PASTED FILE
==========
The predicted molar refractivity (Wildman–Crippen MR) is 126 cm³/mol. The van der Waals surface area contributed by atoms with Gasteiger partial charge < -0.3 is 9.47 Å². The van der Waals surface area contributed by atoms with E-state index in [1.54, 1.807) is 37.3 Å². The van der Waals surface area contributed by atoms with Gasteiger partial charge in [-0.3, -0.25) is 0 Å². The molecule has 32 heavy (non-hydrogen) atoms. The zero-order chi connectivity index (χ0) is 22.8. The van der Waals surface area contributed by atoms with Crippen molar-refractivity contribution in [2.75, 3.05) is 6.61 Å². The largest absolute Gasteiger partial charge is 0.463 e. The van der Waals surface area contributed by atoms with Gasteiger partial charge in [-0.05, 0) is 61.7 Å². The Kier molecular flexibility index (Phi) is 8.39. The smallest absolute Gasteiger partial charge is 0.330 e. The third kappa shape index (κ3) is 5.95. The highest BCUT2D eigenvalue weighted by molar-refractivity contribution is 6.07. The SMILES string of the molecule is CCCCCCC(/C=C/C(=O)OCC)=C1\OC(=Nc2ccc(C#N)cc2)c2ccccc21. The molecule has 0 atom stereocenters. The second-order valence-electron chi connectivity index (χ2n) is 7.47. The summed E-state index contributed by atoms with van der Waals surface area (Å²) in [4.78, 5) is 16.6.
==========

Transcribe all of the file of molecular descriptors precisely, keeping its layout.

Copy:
The predicted molar refractivity (Wildman–Crippen MR) is 126 cm³/mol. The van der Waals surface area contributed by atoms with Gasteiger partial charge < -0.3 is 9.47 Å². The van der Waals surface area contributed by atoms with E-state index in [1.54, 1.807) is 37.3 Å². The van der Waals surface area contributed by atoms with Gasteiger partial charge in [-0.3, -0.25) is 0 Å². The molecule has 32 heavy (non-hydrogen) atoms. The zero-order chi connectivity index (χ0) is 22.8. The van der Waals surface area contributed by atoms with Crippen molar-refractivity contribution in [2.75, 3.05) is 6.61 Å². The largest absolute Gasteiger partial charge is 0.463 e. The van der Waals surface area contributed by atoms with Gasteiger partial charge in [-0.05, 0) is 61.7 Å². The Kier molecular flexibility index (Phi) is 8.39. The smallest absolute Gasteiger partial charge is 0.330 e. The third kappa shape index (κ3) is 5.95. The highest BCUT2D eigenvalue weighted by molar-refractivity contribution is 6.07. The SMILES string of the molecule is CCCCCCC(/C=C/C(=O)OCC)=C1\OC(=Nc2ccc(C#N)cc2)c2ccccc21. The molecule has 0 atom stereocenters. The second-order valence-electron chi connectivity index (χ2n) is 7.47. The summed E-state index contributed by atoms with van der Waals surface area (Å²) in [4.78, 5) is 16.6.